• 

Citizenfour Fugitive leaker Edward Snowden has invited documentary filmmaker Laura Poitras (The Oath) and The Guardian journalist Glenn Greenwald into his Hong Kong hotel room. In this absorbing character study, they debate how and when to spill the information he took from his job at the National Security Agency. Clicking the SEND button carries as much weight as Bob Woodward meeting Deep Throat in All the President’s Men. This straightforward documentary may be smaller-scaled than a political thriller, but it has similar suspense: Everybody in the room realizes the stakes—and the dangers—of exposing a whistleblower to public scrutiny. One man’s whistleblower is another man’s traitor, a debate that Poitras doesn’t pause to consider, so confident is she of Snowden’s cause. Having this access to Snowden in the exact hours he went from being a nonentity with top-secret clearance to a hero/pariah is a rare chance to see a now-historical character in the moment of truth. (NR) R.H. SIFF Cinema Uptown

• 

Dear White People Justin Simien’s smart new college satire forthrightly addresses race, and it feels like a follow-up—though not a rebuttal—to Spike Lee’s School Daze, made a generation ago. Like Lee, though with a lighter comic touch, Simien is interested in the stereotypes that black and mixed-race kids apply to themselves. The movie’s title comes from the provocative campus radio show hosted by Sam (Tessa Thompson), who calls out all races for their shallow assumptions. In her orbit are a seemingly perfect high achiever, a savvy, sexy social-media queen, and the nappy-haired freshman nerd Lionel (Tyler James Williams, from Everybody Hates Chris) who’s trying to navigate his way among cliques and not-so-coded expectations of What It Means to Be Black. In his debut feature, Simien stuffs the plot with rather more stock elements than needed. But Dear White People reminds you how lazy most American comedies are. (R) BRIAN MILLER Sundance, Ark Lodge, others

Nightcrawler Titled and released as if it were a Halloween horror flick, Dan Gilroy’s dark media fable has more in common with Network than Nosferatu. Lou (the politely creepy Jake Gyllenhaal) is identified as an earnest, calculating criminal in the opening minutes; he’s never less than transparent about his motives, most of which appear to have been gleaned from self-help books and inspirational Internet sites. He’s an amoral American hustler, a type descended from Dale Carnegie and Sammy Glick. A career in stolen scrap metal soon gives way to freelance videography at L.A. car wrecks and crime scenes, and Lou’s basest impulses are naturally encouraged by a ratings-starved TV station. (Rene Russo is amusingly aroused as the station’s “vampire shift” manager—a venal Mrs. Robinson who mentors eager Lou.) Nightcrawler is more a parable of unfettered capitalism—there’s your horror—than realistic media satire. Lou’s swift progress in TMZ-land brings him a rival (Bill Paxton) and a naive protegee (English actor Riz Ahmed), but no one here has—or needs—much depth. Lou has no history, no family, only his hollow aphorisms of success. Nightcrawler never quite settles on a satisfactory tone between squeamish laughter and a smarter, Chayefskian disgust, but Lou you remember—a creature for these craven times, prospering from our need to see the worst. (R) B.R.M. Sundance, Kirkland, Bainbridge, Thornton Place, Lincoln Square, Pacific Place, Cinebarre, others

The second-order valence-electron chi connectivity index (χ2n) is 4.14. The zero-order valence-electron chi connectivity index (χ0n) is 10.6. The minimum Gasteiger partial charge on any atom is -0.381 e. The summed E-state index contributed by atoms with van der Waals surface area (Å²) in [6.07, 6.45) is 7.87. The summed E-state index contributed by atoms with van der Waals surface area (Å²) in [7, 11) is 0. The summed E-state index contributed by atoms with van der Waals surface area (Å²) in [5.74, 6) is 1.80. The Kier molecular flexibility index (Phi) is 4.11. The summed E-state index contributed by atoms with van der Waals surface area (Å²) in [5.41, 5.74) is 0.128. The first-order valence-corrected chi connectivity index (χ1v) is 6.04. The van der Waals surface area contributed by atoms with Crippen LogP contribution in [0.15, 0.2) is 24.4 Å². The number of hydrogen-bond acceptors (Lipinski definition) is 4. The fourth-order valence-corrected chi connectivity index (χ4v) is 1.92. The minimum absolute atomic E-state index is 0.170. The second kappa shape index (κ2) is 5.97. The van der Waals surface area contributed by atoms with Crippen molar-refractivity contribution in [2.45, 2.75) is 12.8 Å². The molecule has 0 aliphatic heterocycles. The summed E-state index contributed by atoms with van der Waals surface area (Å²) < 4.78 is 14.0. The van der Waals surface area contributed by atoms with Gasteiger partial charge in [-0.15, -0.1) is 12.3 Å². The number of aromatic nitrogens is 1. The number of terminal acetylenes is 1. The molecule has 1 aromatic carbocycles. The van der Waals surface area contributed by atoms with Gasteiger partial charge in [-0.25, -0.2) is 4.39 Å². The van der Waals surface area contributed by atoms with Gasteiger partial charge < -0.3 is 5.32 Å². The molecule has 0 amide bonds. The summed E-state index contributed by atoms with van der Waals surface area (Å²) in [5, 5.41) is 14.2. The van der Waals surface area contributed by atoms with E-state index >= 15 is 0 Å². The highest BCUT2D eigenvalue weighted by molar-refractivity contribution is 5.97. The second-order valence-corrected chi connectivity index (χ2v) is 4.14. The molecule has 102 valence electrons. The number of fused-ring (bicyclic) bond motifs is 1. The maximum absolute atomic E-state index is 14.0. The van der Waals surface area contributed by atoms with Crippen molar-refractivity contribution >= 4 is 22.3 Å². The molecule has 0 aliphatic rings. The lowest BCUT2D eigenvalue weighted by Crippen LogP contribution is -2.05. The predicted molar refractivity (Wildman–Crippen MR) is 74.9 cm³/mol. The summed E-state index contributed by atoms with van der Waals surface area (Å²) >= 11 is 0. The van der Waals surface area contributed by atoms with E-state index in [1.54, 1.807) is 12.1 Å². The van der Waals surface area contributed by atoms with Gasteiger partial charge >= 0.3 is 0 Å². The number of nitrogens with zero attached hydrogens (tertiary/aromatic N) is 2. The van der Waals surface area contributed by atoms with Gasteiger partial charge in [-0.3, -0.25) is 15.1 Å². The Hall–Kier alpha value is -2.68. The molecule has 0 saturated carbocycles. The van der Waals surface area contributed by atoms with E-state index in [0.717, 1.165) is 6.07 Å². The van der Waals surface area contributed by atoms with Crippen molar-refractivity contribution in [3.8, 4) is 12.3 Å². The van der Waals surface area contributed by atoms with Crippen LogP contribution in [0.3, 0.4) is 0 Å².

• 

Whiplash Terence Fletcher (J.K. Simmons) is an unbridled asshole for art’s sake, a petty Stalin figure inside the Juilliard-like music academy that greets the innocent Andrew (Miles Teller). Andrew has fled Long Island and his kindly, weak mensch of a father (Paul Reiser) to be the best drummer in the best studio band at the best school in the country. That means pleasing the imperious, bullying Fletcher, a man who seems endlessly displeased with the world’s lax standards. (The Oscar-worthy Simmons originated this role in writer/director Damien Chazelle’s prior short.) How Andrew responds to such abuse—quite calculated, as we shall learn—is the heart of this thrillingly propulsive drama, an intense, brutal, and often comical tale of mentorship gone amok. (R) B.R.M. Pacific Place, Guild 45th, Lincoln Square